BY BRAD HAIRE
Farm Press Editorial Staff
HERBICIDE SEASON IS winding down for a lot of Georgia cotton
farmers, and the timeliness of the applications they’ve made will reveal how much hand weeding they’ll be needing, or if they’ll have a
crop worth harvesting.
Stanley Culpepper, University of Georgia Extension weed specialist, conducted a test to see how important a timely first postemer-gence herbicide application can be for the control of Palmer amaranth in cotton. He compared an auxin-based system (dicamba or
2,4-D) and a Liberty-based system on a test site at the Sunbelt Ag
Expo Farm at Moultrie, Ga., located in the southwest part of the state.
“If executed timely, both systems work well to manage Palmer amaranth in Georgia,” he says.
For both systems, he planted cotton into weed-free plots, and for
his pre-emergence residual herbicides he applied a combination of
Warrant plus Direx at-planting. He then came back and treated part
of the test with a timely Post 1 herbicide application, hitting the aux-
in-tolerant technology with Roundup plus the auxin and the Liberty
tolerant-technology with Liberty. This was before the tallest Palmer
amaranths in that part of the trial reached three inches, or about 15
days after planting. It is important to remember that the weed can
grow one to three inches a day in the Southeast during late-season.
For the test, one part of Culpepper’s trial purposely didn’t receive
a timely less-than-three-inch pigweed Post 1 application of either
auxin or Liberty, and the cotton didn’t get a first post application of
either herbicides until eight days after the cotton that did get the
timely first applications. For both the timely and untimely systems, a
sequential POST application was made two weeks after the first application.
In short, both the timely auxin and timely Liberty systems looked
great by mid-July, with cotton growing strong and weed-free.
On the other hand, the untimely, eight-days-late auxin system by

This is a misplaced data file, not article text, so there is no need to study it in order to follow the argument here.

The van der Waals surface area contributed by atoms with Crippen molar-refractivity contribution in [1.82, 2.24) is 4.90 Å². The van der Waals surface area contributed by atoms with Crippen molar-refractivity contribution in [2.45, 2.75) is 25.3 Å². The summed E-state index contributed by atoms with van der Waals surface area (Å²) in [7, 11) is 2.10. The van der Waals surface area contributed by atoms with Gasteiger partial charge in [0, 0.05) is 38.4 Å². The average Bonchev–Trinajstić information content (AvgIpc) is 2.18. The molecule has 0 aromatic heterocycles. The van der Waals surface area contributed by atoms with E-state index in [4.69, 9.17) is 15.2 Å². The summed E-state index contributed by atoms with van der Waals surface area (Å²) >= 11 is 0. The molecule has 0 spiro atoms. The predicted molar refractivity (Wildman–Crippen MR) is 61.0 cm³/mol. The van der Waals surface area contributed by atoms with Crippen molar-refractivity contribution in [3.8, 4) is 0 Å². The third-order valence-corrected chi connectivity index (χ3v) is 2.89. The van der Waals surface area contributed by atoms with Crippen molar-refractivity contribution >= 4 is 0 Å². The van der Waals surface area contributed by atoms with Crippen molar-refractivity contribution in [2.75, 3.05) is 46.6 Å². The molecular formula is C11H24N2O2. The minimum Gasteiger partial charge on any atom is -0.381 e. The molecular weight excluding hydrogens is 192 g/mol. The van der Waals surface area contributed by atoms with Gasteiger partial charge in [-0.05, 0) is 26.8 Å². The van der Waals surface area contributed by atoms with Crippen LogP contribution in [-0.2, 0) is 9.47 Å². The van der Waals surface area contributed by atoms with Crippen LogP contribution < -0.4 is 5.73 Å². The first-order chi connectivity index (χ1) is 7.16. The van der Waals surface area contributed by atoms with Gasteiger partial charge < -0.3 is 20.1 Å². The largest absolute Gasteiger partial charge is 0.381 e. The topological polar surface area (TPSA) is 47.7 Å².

mid-July was infested with a few large pigweeds, translating into a
real-world, on-farm cost, Culpepper says, of about $15 per acre for
hand weeding that would be needed to eliminate the weed from the
field. The untimely, eight-days-late Liberty system was dominated
by pigweeds. It might cost more than $100 per acre to hand weed
out the escapes, “meaning it would’ve been, in the real world, a challenge to harvest,” he says.
“Timely applications are the critical link to success with all cotton
weed control systems. In this experiment, not being timely reduced
our control with each technology, but much more so in the Liberty
system compared to the auxin system. We are working desperately
to figure out approaches to improve the Liberty system, because
there are many areas across Georgia where auxin herbicides should
not be used because of adjacent crops being extremely sensitive to
auxin herbicides,” Culpepper says.
Generally speaking, weed control with the auxin system in 2017
“was a great success, partly because of good technology, but also
because of amazing growing conditions that enhanced herbicide
control. Less control, especially with auxin herbicides, should be expected in 2018 if drier conditions occur,” he says.
If Georgia cotton production is to remain viable, he believes
growers must continue to walk the path they’ve blazed over the last
decade to get the edge on herbicide resistance in the state — they
can’t slide back into old bad habits.
It is critical, Culpepper says, to continue to (1) start clean, with
no weeds at planting; ( 2) apply a tank mix of two residual pre-emer-
8 days too late made an
in cotton trial
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